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Development of electrophysiological and morphological properties of human embryonic stem cell-derived GABAergic interneurons at different times after transplantation into the mouse hippocampusTransplantation of human embryonic stem cell (hESC)-derived neural progenitors is a potential treatment for neurological disorders, but relatively little is known about the time course for human neuron maturation after transplantation and the emergence of morphological and electrophysiological properties. To address this gap, we transplanted hESC-derived human GABAergic interneuron progenitors into the mouse hippocampus, and then characterized their electrophysiological properties and dendritic arborizations after transplantation by means of ex vivo whole-cell patch clamp recording, followed by biocytin staining, confocal imaging and neuron reconstruction software. We asked whether particular electrophysiological and morphological properties showed maturation-dependent changes after transplantation. We also investigated whether the emergence of particular electrophysiological properties were linked to increased complexity of the dendritic arbors. Human neurons were classified into five distinct neuronal types (Type I-V), ranging from immature to mature fastspiking interneurons. Hierarchical clustering of the dendritic morphology and Sholl analyses suggested four morphologically distinct classes (Class A-D), ranging from simple/immature to highly complex. Incorporating all of our data regardless of neuronal classification, we investigated whether any electrophysiological and morphological features correlated with time post-transplantation. This analysis demonstrated that both dendritic arbors and electrophysiological properties matured after transplantation.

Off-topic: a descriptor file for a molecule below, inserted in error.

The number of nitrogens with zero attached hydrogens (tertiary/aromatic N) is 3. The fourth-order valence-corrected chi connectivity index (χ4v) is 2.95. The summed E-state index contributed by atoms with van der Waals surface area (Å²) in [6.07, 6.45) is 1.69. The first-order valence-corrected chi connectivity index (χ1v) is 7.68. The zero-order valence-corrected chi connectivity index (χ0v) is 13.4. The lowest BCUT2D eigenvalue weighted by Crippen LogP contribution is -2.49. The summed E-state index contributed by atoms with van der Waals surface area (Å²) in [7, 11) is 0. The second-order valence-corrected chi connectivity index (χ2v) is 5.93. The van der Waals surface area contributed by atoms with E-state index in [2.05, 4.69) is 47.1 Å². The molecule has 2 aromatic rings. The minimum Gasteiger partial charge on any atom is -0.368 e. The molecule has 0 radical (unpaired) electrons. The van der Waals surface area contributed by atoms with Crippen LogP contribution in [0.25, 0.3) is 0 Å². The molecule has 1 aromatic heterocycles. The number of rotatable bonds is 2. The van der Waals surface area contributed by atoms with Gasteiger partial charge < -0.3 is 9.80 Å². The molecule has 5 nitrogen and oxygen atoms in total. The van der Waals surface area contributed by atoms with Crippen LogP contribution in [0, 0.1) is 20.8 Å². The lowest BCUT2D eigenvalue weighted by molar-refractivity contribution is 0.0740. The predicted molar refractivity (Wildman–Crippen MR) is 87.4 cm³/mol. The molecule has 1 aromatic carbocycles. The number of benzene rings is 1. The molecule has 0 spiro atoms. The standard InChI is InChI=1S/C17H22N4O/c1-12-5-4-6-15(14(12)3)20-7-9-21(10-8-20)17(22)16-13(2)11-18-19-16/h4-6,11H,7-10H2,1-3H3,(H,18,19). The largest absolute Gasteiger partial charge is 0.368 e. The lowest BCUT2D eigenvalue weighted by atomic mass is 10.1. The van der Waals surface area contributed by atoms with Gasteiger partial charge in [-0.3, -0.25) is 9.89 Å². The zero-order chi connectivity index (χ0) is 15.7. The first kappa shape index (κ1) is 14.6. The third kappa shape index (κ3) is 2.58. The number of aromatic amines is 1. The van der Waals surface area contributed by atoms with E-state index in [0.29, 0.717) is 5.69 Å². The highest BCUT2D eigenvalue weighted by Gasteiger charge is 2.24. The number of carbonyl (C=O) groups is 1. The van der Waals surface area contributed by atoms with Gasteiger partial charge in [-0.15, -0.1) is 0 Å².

Pluripotent stem cell-derived interneuron progenitors mature and restore memory deficits but do not suppress seizures in the epileptic mouse brainGABAergic interneuron dysfunction has been implicated in temporal lobe epilepsy (TLE), autism, and schizophrenia. Inhibitory interneuron progenitors transplanted into the hippocampus of rodents with TLE provide varying degrees of seizure suppression. We investigated whether human embryonic stem cell (hESC)-derived interneuron progenitors (hESNPs) could differentiate, correct hippocampal-dependent spatial memory deficits, and suppress seizures in a pilocarpine-induced TLE mouse model. We found that transplanted ventralized hESNPs differentiated into mature GABAergic interneurons and became electrophysiologically active with mature firing patterns. Some mice developed hESNP-derived tumor-like NSC clusters. Mice with transplants showed significant improvement in the Morris water maze test, but transplants did not suppress seizures. The limited effects of the human GABAergic interneuron progenitor grafts may be due to cell type heterogeneity within the transplants.